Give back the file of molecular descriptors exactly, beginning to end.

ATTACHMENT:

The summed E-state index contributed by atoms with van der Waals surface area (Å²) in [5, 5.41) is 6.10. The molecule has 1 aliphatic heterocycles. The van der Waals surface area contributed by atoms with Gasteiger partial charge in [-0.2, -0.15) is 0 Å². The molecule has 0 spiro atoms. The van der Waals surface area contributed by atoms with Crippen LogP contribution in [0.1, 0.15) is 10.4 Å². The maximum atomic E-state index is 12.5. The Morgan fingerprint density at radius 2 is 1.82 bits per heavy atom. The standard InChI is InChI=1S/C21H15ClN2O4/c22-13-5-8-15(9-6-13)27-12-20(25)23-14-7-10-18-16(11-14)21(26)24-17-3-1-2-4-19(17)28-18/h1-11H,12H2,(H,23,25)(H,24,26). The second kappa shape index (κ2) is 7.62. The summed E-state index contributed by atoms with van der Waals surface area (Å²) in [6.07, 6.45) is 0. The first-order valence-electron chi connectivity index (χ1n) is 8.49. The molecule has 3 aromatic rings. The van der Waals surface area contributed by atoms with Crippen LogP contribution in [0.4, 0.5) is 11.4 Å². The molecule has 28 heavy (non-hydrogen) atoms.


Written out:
The summed E-state index contributed by atoms with van der Waals surface area (Å²) in [5, 5.41) is 6.10. The molecule has 1 aliphatic heterocycles. The van der Waals surface area contributed by atoms with Gasteiger partial charge in [-0.2, -0.15) is 0 Å². The molecule has 0 spiro atoms. The van der Waals surface area contributed by atoms with Crippen LogP contribution in [0.1, 0.15) is 10.4 Å². The maximum atomic E-state index is 12.5. The Morgan fingerprint density at radius 2 is 1.82 bits per heavy atom. The standard InChI is InChI=1S/C21H15ClN2O4/c22-13-5-8-15(9-6-13)27-12-20(25)23-14-7-10-18-16(11-14)21(26)24-17-3-1-2-4-19(17)28-18/h1-11H,12H2,(H,23,25)(H,24,26). The second kappa shape index (κ2) is 7.62. The summed E-state index contributed by atoms with van der Waals surface area (Å²) in [6.07, 6.45) is 0. The first-order valence-electron chi connectivity index (χ1n) is 8.49. The molecule has 3 aromatic rings. The van der Waals surface area contributed by atoms with Crippen LogP contribution in [0.4, 0.5) is 11.4 Å². The molecule has 28 heavy (non-hydrogen) atoms.